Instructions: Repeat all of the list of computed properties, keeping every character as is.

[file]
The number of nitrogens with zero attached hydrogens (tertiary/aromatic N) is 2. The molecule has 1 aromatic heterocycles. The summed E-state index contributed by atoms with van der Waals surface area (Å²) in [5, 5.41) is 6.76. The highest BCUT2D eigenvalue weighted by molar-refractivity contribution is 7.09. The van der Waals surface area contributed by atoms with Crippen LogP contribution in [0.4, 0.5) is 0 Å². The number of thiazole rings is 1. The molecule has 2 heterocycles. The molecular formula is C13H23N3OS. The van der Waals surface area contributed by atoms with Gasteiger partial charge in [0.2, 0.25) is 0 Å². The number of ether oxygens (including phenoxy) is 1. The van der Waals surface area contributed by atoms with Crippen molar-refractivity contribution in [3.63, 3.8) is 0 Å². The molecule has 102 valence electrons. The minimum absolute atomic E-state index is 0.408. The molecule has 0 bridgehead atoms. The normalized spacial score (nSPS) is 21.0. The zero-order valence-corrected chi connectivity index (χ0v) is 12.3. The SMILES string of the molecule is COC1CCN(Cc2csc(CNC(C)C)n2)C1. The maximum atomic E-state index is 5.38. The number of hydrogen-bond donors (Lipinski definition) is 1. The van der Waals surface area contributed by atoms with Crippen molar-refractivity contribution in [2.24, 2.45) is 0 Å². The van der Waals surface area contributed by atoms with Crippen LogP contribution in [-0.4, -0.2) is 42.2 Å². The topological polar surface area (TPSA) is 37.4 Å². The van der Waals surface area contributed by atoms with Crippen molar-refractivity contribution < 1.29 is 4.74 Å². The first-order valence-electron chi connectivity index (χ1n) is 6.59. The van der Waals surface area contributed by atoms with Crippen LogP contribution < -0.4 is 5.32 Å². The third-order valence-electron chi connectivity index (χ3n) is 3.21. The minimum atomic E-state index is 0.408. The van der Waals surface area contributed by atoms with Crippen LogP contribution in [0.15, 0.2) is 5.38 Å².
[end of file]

The number of nitrogens with zero attached hydrogens (tertiary/aromatic N) is 2. The molecule has 1 aromatic heterocycles. The summed E-state index contributed by atoms with van der Waals surface area (Å²) in [5, 5.41) is 6.76. The highest BCUT2D eigenvalue weighted by molar-refractivity contribution is 7.09. The van der Waals surface area contributed by atoms with Crippen LogP contribution in [0.4, 0.5) is 0 Å². The number of thiazole rings is 1. The molecule has 2 heterocycles. The molecular formula is C13H23N3OS. The van der Waals surface area contributed by atoms with Gasteiger partial charge in [0.2, 0.25) is 0 Å². The number of ether oxygens (including phenoxy) is 1. The van der Waals surface area contributed by atoms with Crippen molar-refractivity contribution in [3.63, 3.8) is 0 Å². The molecule has 102 valence electrons. The minimum absolute atomic E-state index is 0.408. The molecule has 0 bridgehead atoms. The normalized spacial score (nSPS) is 21.0. The zero-order valence-corrected chi connectivity index (χ0v) is 12.3. The SMILES string of the molecule is COC1CCN(Cc2csc(CNC(C)C)n2)C1. The maximum atomic E-state index is 5.38. The number of hydrogen-bond donors (Lipinski definition) is 1. The van der Waals surface area contributed by atoms with Crippen molar-refractivity contribution in [2.24, 2.45) is 0 Å². The van der Waals surface area contributed by atoms with Crippen LogP contribution in [-0.4, -0.2) is 42.2 Å². The topological polar surface area (TPSA) is 37.4 Å². The van der Waals surface area contributed by atoms with Crippen molar-refractivity contribution < 1.29 is 4.74 Å². The first-order valence-electron chi connectivity index (χ1n) is 6.59. The van der Waals surface area contributed by atoms with Crippen LogP contribution < -0.4 is 5.32 Å². The third-order valence-electron chi connectivity index (χ3n) is 3.21. The minimum atomic E-state index is 0.408. The van der Waals surface area contributed by atoms with Crippen LogP contribution in [0.15, 0.2) is 5.38 Å².